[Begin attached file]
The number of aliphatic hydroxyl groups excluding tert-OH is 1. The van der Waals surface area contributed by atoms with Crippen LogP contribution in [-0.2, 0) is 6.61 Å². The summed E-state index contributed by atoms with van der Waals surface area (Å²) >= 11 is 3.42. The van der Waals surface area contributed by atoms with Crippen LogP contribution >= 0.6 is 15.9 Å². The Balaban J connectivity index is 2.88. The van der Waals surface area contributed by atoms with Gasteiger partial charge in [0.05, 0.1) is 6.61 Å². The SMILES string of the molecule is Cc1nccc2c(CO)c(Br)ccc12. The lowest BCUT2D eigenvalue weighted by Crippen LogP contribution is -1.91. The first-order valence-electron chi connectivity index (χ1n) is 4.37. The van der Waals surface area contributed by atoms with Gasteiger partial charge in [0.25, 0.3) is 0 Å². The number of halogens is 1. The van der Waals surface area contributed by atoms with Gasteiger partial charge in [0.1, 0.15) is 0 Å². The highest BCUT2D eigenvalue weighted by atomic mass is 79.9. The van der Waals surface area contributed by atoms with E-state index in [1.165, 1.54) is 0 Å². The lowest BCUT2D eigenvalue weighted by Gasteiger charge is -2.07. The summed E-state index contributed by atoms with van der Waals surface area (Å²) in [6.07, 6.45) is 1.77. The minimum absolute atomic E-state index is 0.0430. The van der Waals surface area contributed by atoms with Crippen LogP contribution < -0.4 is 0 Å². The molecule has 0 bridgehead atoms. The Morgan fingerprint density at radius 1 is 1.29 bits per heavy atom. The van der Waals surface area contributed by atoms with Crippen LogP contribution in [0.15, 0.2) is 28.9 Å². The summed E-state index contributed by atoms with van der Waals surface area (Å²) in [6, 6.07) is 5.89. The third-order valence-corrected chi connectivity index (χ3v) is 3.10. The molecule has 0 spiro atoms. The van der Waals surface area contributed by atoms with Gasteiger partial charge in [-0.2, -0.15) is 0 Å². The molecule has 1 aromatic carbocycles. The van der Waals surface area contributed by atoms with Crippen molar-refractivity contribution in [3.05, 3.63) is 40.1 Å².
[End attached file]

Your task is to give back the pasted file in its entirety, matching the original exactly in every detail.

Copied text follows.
The number of aliphatic hydroxyl groups excluding tert-OH is 1. The van der Waals surface area contributed by atoms with Crippen LogP contribution in [-0.2, 0) is 6.61 Å². The summed E-state index contributed by atoms with van der Waals surface area (Å²) >= 11 is 3.42. The van der Waals surface area contributed by atoms with Crippen LogP contribution >= 0.6 is 15.9 Å². The Balaban J connectivity index is 2.88. The van der Waals surface area contributed by atoms with Gasteiger partial charge in [0.05, 0.1) is 6.61 Å². The SMILES string of the molecule is Cc1nccc2c(CO)c(Br)ccc12. The lowest BCUT2D eigenvalue weighted by Crippen LogP contribution is -1.91. The first-order valence-electron chi connectivity index (χ1n) is 4.37. The van der Waals surface area contributed by atoms with Gasteiger partial charge in [0.25, 0.3) is 0 Å². The number of halogens is 1. The van der Waals surface area contributed by atoms with Gasteiger partial charge in [0.1, 0.15) is 0 Å². The highest BCUT2D eigenvalue weighted by atomic mass is 79.9. The van der Waals surface area contributed by atoms with E-state index in [1.165, 1.54) is 0 Å². The lowest BCUT2D eigenvalue weighted by Gasteiger charge is -2.07. The summed E-state index contributed by atoms with van der Waals surface area (Å²) in [6.07, 6.45) is 1.77. The minimum absolute atomic E-state index is 0.0430. The van der Waals surface area contributed by atoms with Crippen LogP contribution < -0.4 is 0 Å². The molecule has 0 bridgehead atoms. The Morgan fingerprint density at radius 1 is 1.29 bits per heavy atom. The van der Waals surface area contributed by atoms with Crippen LogP contribution in [0.15, 0.2) is 28.9 Å². The summed E-state index contributed by atoms with van der Waals surface area (Å²) in [6, 6.07) is 5.89. The third-order valence-corrected chi connectivity index (χ3v) is 3.10. The molecule has 0 spiro atoms. The van der Waals surface area contributed by atoms with Gasteiger partial charge in [-0.2, -0.15) is 0 Å². The molecule has 1 aromatic carbocycles. The van der Waals surface area contributed by atoms with Crippen molar-refractivity contribution in [3.05, 3.63) is 40.1 Å².